One of the best parts about living in an apartment is that when something goes wrong (like the heat isn't working or the toilet won't stop running), you don't really have to take care of it yourself — maintenance can help!
But there are some DIY basics you should know how to do yourself. Sometimes maintenance may not be as quick as you'd like, or it may just be something you'd rather handle on your own. From fixes to decor, here are five easy DIY projects you should know how to do:
Small plumbing inconveniences like a clogged drain or toilet can be frustrating, but the great news is they're pretty easy to take care of on your own. Unclogging a sink requires just the tiniest bit of plumbing know-how, but it's relatively simple.
First, remove the drain stopper by locating the pivot rod that's holding it in place under your sink. The pivot rod should be stuck through the pipe and secured with a nut on the pipe near the bottom of the sink. Remove the nut and the rod, and the drain stopper should be easy to pull up and out.
Then, use a snake to clear the drain (you can buy these at any hardware store). Thread the snake as far as it will go into the drain– you want it to reach as deep into the P trap as it can go (that pipe that's shaped like a U). Pull it out slowly, and repeat until you hook whatever's clogging the pipes. Then, replace the drain stopper and pivot rod, and you're finished!
Keep in mind that most landlords prohibit tenants from using products like Drano to clear clogs because they can damage pipes.
There's nothing worse than a showerhead that makes taking a shower feel like you're standing underneath a leaky faucet. But while showerheads can't dictate water pressure, many can adjust the spray into something a little more bearable– and low-flow versions are better for the environment, too.
As far as easy DIY projects go, changing a showerhead is one of the simplest– just buy a new one and some Teflon tape (aka plumber's tape).
Unscrew the old showerhead from its arm using an adjustable wrench or some pliers. You may have a fight on your hands if it's old, but be careful not to apply too much pressure or squeeze too hard.
Once the old head is removed, clean the end of the pipe and wrap it in a new layer of Teflon tape to prevent leaks. Then, screw your new showerhead on over the tape, and voila! Good as new.
You should know one DIY skill in particular to hang something heavy: how to find a stud. Studs are strong enough to withstand heavy items like floating shelves or mirrors, many of which could damage drywall. One easy way to find a stud is to use an electronic stud finder– just pick one up at the hardware store.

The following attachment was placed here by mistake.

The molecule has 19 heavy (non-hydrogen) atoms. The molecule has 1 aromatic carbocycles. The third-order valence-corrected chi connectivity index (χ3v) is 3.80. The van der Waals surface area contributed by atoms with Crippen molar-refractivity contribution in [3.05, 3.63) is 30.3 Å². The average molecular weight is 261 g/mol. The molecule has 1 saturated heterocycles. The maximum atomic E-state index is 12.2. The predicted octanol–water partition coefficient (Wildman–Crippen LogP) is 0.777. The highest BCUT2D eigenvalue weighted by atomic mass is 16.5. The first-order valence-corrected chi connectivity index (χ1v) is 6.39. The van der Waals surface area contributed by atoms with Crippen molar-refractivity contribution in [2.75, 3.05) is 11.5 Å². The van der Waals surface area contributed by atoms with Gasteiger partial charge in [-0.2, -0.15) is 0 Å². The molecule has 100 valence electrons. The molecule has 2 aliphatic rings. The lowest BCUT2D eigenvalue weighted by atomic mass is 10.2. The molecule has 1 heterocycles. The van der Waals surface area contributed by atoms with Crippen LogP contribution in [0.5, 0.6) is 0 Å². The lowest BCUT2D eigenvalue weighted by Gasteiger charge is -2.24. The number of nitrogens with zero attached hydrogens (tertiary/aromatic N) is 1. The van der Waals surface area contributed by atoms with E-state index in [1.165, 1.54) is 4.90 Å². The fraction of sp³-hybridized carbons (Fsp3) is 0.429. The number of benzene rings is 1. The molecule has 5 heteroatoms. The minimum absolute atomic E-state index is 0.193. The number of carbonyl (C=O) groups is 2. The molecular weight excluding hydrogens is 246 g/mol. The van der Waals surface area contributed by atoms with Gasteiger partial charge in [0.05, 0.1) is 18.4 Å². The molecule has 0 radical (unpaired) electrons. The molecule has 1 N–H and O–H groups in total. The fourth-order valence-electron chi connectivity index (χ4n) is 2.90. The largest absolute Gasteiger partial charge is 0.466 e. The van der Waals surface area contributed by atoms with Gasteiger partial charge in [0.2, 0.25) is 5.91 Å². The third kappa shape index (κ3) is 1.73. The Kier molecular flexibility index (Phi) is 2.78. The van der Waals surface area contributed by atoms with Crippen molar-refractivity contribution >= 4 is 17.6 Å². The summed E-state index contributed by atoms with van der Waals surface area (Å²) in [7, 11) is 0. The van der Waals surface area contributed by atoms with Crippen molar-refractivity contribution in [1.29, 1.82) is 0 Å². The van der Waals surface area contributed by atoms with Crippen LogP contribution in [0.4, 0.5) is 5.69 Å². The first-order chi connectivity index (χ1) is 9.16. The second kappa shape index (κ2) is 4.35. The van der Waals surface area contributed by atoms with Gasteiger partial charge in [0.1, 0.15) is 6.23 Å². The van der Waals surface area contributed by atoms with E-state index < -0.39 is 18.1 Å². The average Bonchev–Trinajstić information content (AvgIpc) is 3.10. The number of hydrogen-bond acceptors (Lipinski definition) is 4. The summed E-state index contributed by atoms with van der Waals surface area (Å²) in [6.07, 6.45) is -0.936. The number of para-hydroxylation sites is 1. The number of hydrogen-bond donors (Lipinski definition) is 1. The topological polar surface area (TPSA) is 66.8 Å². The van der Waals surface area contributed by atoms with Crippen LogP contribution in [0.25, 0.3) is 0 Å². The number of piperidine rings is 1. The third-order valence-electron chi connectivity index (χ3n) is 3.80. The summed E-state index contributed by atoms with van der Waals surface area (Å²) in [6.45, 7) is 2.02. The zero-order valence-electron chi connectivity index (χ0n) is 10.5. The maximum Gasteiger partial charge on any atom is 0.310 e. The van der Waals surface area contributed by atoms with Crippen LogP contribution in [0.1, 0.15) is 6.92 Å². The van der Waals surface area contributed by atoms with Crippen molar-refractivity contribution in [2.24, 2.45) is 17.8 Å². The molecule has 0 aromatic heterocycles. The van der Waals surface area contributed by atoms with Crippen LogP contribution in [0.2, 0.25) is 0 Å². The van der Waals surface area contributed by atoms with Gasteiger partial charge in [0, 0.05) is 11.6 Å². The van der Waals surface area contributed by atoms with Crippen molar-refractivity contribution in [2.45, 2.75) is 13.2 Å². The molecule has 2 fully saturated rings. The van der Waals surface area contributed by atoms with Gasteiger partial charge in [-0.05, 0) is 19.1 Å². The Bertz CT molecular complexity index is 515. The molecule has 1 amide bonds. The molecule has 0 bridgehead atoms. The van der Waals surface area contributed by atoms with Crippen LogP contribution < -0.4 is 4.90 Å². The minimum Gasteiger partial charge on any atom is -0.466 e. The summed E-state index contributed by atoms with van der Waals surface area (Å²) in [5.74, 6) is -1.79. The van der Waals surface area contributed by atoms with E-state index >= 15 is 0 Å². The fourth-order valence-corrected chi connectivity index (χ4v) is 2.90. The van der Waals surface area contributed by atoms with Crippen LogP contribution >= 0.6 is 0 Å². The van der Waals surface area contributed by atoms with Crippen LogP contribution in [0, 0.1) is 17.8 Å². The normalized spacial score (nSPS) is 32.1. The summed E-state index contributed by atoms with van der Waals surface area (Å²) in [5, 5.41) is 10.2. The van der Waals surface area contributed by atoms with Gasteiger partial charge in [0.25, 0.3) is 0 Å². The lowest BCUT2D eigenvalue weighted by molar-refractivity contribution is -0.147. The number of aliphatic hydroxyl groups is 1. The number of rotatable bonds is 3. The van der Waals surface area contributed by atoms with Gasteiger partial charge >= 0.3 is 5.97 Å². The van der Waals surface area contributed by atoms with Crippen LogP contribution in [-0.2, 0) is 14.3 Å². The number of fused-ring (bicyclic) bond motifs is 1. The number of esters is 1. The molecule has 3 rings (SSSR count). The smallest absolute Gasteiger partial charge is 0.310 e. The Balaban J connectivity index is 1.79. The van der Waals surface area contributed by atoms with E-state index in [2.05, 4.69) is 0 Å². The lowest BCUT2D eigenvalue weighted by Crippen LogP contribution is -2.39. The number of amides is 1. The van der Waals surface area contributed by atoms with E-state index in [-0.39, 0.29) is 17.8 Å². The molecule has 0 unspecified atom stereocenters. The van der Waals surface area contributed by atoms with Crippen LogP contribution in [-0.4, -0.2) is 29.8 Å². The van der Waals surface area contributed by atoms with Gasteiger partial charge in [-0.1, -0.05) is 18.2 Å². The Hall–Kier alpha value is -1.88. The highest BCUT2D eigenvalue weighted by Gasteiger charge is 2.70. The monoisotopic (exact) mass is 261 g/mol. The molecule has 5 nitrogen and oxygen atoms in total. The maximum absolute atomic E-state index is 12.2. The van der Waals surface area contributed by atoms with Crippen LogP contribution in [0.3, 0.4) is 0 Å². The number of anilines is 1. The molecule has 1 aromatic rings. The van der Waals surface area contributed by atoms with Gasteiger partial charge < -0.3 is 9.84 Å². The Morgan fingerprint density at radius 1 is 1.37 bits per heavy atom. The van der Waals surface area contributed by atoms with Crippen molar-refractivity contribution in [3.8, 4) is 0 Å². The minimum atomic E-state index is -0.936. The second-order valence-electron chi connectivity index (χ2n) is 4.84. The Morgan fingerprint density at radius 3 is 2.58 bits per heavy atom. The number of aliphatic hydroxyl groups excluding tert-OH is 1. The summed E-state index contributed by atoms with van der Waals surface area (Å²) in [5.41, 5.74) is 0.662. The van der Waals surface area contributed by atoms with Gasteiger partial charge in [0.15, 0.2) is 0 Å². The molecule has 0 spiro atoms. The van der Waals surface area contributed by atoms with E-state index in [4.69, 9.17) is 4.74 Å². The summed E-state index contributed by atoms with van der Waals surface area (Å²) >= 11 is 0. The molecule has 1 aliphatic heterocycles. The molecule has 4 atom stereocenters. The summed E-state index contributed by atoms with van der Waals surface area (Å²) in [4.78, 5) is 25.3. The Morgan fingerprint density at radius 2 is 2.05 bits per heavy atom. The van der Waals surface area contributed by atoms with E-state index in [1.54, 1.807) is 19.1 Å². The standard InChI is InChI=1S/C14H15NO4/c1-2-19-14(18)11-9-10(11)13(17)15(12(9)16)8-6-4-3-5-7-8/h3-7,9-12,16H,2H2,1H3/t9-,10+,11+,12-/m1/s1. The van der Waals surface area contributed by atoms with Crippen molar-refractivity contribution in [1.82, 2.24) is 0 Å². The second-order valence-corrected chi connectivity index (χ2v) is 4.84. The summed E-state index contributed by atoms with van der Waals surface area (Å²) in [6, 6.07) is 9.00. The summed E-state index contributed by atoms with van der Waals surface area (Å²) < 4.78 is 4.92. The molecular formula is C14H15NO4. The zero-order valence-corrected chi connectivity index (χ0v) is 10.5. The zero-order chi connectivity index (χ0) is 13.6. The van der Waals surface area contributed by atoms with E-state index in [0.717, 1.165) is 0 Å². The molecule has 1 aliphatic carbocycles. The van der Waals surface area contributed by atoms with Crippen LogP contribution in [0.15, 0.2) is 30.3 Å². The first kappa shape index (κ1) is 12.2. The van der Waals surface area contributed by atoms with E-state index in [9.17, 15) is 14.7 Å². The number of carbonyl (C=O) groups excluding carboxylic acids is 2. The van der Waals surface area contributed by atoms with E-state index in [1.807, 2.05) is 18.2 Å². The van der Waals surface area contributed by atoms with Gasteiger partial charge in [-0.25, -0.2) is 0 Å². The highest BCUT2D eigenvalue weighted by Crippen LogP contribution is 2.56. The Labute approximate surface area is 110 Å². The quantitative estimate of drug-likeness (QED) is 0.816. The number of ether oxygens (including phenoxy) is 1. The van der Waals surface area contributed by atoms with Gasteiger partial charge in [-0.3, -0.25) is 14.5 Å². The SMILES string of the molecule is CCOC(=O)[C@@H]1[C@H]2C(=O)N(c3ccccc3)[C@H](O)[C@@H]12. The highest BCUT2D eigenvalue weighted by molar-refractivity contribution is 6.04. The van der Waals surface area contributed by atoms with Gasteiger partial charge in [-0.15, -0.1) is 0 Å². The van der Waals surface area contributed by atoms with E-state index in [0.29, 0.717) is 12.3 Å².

You can also do it the old-fashioned way and simply knock on your walls– a hollow-sounding knock means no stud, while a solid-sounding knock means you've hit gold, so to speak. Remember that studs can always be found around windows, doors and in corners, and they're located every 1.5 to 2 feet.
If you hang a bunch of stuff in your apartment, patching the holes in your walls may be necessary when you move out to ensure you get your security deposit back. All you need to patch holes is some lightweight spackle, a putty knife and some sandpaper.
Simply use one corner of the putty knife to scoop out a small amount of spackle, and use it to fill the hole. Then use the straight edge of the putty knife to smooth and even out the spackle. Let it dry for a few hours (or overnight), then sand the area lightly with your sandpaper, blending the spackle into the surrounding drywall.
There are any number of toilet issues renters may want to learn how to fix themselves, but if there's one you should know it's how to fix a clog. If your toilet is clogged, it's time to break out the plunger.
First, place the plunger over the hole at the bottom of your toilet, making sure the rubber head is completely covered by water. If there isn't enough water in the bowl, simply use a pitcher to add some more. Then, pump the handle into the head a few times and pull the plunger up sharply, breaking the seal. The power of suction should do the trick.